The Canadian Grain Commission is launching two voluntary programs for Canadian grain companies who wish to enhance their grain safety and identity-preserved quality management systems.
The two programs — CGC HACCP and CIPRS + HACCP are based on the food industry standard Hazard Analysis Critical Control Point, which was designed to ensure food safety for the U.S. space program.
The CGC says the programs will help to ensure the safety and dependability of Canadian grains internationally. Through the two programs, the Canadian Grain Commission will certify companies’ grain quality and safety assurance processes.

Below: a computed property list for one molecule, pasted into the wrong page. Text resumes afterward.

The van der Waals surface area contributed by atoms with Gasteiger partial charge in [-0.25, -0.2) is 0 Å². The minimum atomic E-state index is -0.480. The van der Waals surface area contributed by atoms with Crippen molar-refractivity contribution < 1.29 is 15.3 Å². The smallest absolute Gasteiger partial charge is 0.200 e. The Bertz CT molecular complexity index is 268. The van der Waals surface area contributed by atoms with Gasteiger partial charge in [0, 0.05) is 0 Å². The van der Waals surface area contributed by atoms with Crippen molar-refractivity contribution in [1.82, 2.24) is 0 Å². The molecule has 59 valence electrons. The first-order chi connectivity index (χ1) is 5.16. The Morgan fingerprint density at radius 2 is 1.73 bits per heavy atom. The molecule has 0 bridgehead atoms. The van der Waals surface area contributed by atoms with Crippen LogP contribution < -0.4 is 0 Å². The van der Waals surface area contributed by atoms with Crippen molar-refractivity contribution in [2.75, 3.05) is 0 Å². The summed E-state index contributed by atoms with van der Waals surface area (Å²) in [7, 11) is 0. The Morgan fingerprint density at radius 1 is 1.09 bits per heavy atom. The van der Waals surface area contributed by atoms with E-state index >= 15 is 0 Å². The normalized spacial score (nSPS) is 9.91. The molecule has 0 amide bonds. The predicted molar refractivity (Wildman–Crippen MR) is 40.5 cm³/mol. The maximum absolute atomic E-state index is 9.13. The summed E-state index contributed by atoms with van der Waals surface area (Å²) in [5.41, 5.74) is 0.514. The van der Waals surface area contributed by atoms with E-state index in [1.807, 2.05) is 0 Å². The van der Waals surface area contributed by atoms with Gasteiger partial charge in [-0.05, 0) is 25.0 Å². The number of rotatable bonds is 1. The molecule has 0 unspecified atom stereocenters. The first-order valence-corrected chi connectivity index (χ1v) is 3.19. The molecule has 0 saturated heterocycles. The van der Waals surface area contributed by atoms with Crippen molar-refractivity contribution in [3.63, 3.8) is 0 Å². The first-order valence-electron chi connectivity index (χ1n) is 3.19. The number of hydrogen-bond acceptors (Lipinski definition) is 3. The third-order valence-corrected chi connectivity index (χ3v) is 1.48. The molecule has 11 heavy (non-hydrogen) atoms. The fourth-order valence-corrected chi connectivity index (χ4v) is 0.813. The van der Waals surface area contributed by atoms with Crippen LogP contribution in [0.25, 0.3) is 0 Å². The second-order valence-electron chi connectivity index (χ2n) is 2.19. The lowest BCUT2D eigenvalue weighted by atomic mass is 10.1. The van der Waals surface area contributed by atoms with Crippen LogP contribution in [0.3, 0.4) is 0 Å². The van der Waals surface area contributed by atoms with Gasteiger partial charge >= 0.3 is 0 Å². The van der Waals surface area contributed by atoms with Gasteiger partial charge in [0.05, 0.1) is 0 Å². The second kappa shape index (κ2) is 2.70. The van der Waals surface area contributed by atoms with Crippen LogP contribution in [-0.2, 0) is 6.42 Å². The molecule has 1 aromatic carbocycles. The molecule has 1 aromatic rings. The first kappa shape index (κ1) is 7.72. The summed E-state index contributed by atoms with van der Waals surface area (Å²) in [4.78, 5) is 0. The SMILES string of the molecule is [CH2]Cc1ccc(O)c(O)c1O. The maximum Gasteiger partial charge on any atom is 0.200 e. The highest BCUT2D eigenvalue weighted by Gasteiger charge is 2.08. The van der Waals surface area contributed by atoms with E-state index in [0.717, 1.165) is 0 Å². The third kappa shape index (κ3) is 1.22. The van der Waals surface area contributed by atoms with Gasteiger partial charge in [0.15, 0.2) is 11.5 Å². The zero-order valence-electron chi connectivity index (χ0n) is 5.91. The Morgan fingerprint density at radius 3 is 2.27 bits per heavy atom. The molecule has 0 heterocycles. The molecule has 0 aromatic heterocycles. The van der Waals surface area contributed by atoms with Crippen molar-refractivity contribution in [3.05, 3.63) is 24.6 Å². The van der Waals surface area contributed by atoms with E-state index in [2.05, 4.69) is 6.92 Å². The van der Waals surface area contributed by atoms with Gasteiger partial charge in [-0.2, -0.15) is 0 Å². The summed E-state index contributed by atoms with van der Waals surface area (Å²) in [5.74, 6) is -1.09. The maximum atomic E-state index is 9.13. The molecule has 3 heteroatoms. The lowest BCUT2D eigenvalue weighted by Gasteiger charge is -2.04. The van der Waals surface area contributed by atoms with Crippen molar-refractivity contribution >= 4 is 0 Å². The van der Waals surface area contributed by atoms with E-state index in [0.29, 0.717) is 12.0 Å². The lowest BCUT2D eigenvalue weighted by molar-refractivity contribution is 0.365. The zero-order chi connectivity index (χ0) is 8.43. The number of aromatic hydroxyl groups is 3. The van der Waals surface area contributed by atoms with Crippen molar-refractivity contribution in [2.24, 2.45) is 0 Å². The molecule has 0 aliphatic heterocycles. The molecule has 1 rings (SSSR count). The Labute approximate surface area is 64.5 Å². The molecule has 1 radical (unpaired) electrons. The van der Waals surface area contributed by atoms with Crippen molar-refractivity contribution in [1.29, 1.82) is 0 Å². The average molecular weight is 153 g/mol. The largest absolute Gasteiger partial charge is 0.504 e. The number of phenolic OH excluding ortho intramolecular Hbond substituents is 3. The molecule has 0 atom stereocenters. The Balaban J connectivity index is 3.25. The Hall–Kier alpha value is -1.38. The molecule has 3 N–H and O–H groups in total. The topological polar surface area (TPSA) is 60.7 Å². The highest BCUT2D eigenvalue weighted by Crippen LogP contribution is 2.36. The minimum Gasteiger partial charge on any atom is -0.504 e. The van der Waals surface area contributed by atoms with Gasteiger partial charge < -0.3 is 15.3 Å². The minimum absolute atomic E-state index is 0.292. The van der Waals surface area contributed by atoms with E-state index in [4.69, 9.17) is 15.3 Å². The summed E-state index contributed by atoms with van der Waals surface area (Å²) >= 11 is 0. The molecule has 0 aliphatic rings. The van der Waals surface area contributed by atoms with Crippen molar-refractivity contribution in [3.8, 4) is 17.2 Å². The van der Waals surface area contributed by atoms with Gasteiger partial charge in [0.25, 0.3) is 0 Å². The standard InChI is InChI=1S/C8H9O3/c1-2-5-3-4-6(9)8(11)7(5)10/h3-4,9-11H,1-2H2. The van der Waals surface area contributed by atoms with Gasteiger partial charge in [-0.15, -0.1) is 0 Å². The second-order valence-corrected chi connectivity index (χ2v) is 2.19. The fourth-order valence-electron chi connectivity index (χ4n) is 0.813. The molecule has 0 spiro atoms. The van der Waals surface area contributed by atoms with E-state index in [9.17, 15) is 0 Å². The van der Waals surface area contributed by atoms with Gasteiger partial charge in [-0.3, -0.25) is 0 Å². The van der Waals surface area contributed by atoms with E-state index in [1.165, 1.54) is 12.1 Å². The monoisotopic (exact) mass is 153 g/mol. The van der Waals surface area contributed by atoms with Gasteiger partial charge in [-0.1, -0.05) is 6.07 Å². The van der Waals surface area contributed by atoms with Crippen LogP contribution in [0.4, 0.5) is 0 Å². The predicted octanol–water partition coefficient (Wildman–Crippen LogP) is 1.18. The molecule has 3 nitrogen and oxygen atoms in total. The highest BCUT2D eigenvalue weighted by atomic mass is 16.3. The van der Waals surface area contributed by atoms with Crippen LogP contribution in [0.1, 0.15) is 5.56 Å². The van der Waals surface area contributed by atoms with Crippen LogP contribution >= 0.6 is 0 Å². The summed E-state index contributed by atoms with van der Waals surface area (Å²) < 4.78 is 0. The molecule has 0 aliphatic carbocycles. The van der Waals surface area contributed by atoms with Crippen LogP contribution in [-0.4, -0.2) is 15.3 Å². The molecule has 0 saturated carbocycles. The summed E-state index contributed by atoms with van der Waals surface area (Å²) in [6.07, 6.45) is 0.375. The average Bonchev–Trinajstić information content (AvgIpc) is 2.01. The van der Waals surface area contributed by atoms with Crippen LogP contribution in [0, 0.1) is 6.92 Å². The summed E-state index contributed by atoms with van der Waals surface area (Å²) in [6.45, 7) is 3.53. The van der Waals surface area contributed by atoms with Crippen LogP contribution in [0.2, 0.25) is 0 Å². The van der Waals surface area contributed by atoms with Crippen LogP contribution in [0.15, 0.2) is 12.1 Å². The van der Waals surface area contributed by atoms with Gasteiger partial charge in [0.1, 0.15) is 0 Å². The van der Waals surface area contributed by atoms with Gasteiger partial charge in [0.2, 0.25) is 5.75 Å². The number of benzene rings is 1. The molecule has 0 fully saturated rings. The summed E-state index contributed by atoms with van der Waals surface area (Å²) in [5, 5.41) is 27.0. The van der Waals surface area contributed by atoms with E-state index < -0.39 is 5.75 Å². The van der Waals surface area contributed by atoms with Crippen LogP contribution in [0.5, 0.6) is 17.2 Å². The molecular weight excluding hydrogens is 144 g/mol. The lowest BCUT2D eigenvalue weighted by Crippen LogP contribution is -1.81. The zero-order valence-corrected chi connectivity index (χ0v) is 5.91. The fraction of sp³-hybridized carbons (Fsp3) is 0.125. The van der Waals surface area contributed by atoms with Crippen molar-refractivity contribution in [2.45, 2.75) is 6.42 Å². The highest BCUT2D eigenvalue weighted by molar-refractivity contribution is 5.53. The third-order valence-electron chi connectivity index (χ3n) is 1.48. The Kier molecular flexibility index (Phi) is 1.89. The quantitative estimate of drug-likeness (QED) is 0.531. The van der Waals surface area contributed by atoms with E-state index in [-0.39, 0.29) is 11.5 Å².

The programs were developed with input from the grain industry, and are based on the CGC’s experience in developing its identity preserved quality management program, Canadian Identity Preserved Recognition System (CIPRS) which launched in 2003.
“The consultation period for these programs was one of the most extensive consultations that the Canadian Grain Commission has had,” said CGC chief commissioner Elwin Hermanson. “With the support of industry stakeholders, we carried out pilot projects with 20 companies.” Of these 20 companies, three are certified and four have applied for certification.
HACCP is an internationally-recognized system for managing food safety. A company’s inputs and processes are examined and potential food safety hazards are identified and controlled. An identity preserved system is a quality management program that maintains the unique traits or quality characteristics from seed through all stages to shipping